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The efficacy of Protected Mealtimes in hospitalised patients: a stepped wedge cluster randomised controlled trial

BMC Medicine201715:25

DOI: 10.1186/s12916-017-0780-1

Received: 19 October 2016

Accepted: 5 January 2017

Published: 7 February 2017

Abstract

Background

Protected Mealtimes is an intervention developed to address the problem of malnutrition in hospitalised patients through increasing positive interruptions (such as feeding assistance) whilst minimising unnecessary interruptions (including ward rounds and diagnostic procedures) during mealtimes. This clinical trial aimed to measure the effect of implementing Protected Mealtimes on the energy and protein intake of patients admitted to the subacute setting.

Methods

A prospective, stepped wedge cluster randomised controlled trial was undertaken across three hospital sites at one health network in Melbourne, Australia. All patients, except those receiving end-of-life care or not receiving oral nutrition, admitted to these wards during the study period participated. The intervention was guided by the British Hospital Caterers Association reference policy on Protected Mealtimes and by principles of implementation science. Primary outcome measures were daily energy and protein intake. The study was powered to determine whether the intervention closed the daily energy deficit between estimated intake and energy requirements measured as 1900 kJ/day in the pilot study for this trial.

Results

There were 149 unique participants, including 38 who crossed over from the control to intervention period as the Protected Mealtimes intervention was implemented. In total, 416 observations of 24-hour food intake were obtained. Energy intake was not significantly different between the intervention ([mean ± SD] 6479 ± 2486 kJ/day) and control (6532 ± 2328 kJ/day) conditions (p = 0.88). Daily protein intake was also not significantly different between the intervention (68.6 ± 26.0 g/day) and control (67.0 ± 25.2 g/day) conditions (p = 0.86). The differences between estimated energy/protein requirements and estimated energy/protein intakes were also limited between groups. The adjusted analysis yielded significant findings for energy deficit: (coefficient [robust 95% CI], p value) of –1405 (–2354 to –457), p = 0.004. Variability in implementation across aspects of Protected Mealtimes policy components was noted.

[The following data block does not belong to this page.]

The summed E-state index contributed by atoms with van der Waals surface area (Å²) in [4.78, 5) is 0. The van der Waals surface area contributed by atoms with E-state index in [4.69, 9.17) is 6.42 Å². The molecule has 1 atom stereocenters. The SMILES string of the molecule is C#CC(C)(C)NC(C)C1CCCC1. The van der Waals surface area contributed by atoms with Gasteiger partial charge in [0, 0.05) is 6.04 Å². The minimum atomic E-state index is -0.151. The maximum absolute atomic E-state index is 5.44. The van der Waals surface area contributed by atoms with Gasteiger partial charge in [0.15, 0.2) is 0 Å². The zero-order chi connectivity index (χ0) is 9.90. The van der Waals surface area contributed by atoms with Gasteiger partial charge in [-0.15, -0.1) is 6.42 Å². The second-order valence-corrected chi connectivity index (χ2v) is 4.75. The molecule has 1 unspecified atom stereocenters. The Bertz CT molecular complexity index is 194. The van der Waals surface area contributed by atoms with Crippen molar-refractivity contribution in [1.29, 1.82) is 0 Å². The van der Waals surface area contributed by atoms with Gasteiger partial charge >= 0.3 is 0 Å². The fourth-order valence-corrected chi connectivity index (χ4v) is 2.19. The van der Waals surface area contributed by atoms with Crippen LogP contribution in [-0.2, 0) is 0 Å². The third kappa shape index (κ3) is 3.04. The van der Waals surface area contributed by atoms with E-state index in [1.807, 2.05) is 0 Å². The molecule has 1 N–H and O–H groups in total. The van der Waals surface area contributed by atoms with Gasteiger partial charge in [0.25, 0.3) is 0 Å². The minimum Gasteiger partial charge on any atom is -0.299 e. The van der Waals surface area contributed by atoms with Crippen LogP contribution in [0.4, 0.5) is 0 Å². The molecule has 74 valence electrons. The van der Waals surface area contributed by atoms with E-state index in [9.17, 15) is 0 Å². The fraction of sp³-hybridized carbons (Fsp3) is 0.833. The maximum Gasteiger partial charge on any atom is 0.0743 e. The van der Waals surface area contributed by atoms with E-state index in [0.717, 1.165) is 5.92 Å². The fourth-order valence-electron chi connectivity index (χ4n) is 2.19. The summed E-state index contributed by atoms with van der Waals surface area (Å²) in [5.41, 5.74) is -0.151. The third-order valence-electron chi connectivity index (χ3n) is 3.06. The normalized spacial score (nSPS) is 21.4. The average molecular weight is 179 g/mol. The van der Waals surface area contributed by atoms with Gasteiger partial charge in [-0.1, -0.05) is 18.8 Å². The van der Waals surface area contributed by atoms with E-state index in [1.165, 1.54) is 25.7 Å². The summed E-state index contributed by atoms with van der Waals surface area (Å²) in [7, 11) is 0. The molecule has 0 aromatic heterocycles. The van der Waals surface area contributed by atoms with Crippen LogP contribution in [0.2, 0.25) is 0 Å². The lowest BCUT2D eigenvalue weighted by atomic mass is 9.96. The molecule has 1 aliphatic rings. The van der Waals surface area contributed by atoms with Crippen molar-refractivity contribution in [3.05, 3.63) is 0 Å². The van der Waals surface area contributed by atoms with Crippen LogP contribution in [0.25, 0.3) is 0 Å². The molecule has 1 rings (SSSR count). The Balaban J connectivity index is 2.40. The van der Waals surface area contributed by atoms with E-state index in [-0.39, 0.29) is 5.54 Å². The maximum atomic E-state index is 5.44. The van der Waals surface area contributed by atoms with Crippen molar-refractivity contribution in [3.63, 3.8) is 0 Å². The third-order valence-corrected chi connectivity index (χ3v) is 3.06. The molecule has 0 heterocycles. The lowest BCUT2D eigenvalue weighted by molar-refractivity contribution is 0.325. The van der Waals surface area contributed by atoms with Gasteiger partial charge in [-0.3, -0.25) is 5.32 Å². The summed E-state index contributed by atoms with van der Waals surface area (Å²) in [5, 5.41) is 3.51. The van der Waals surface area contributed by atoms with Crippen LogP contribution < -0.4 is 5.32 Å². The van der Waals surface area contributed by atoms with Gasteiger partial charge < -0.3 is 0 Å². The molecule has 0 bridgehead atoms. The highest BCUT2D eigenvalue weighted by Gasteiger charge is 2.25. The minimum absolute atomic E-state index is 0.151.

Conclusions

The findings of this trial mirror the findings of other observational studies of Protected Mealtimes implementation where nutritional intakes were observed. Very few positive improvements to nutritional intake have been identified as a result of Protected Mealtimes implementation. Instead of this intervention, approaches with a greater level of evidence for improving nutritional outcomes, such as mealtime assistance, other food-based approaches and the use of oral nutrition support products to supplement oral diet, should be considered in the quest to reduce hospital malnutrition.

Trial registration

Australian New Zealand Clinical Trials Registry: ACTRN12614001316695; registered 16th December 2014.

Background

Malnutrition is highly prevalent in patients in westernised countries [1, 2], with associated adverse clinical outcomes including increased length of stay, morbidity and mortality and decreased quality of life. This nutritional decline has been attributed to “a continuum of inadequate intake and/or increased requirements, impaired absorption, altered transport, and altered nutrient utilization” ([3], p. 730). Malnutrition contributes to spiralling healthcare costs. In the UK in 2015, Elia et al. [4] estimated that the expenditure related to malnutrition was £19.6 billion, or about 15% of the total health and social care expenditure. Critically this report noted that small fractional cost savings would translate to large absolute savings, and this supports the rationale to further the effort to identify measures to prevent and treat malnutrition in hospitals.

One key contributing factor to malnutrition is the low level of patient food and drink intake relative to their nutritional needs [5, 6]. This is not a new issue, as the philosophy integral to reserving mealtimes to provide the uninterrupted opportunity to eat was first described by Florence Nightingale in 1860: “To leave the patient’s untasted food by his side, from meal to meal, in hopes that he will eat it in the interval is simply to prevent him from taking any food at all” and “…it ought to be a rule WITHOUT ANY EXCEPTION WHATEVER, that no one shall bring business to him or talk to him while he is taking food, nor go on talking to him on interesting subjects up to the last moment before his meals, nor make an engagement with him immediately after, so that there be any hurry of mind while taking them” [7].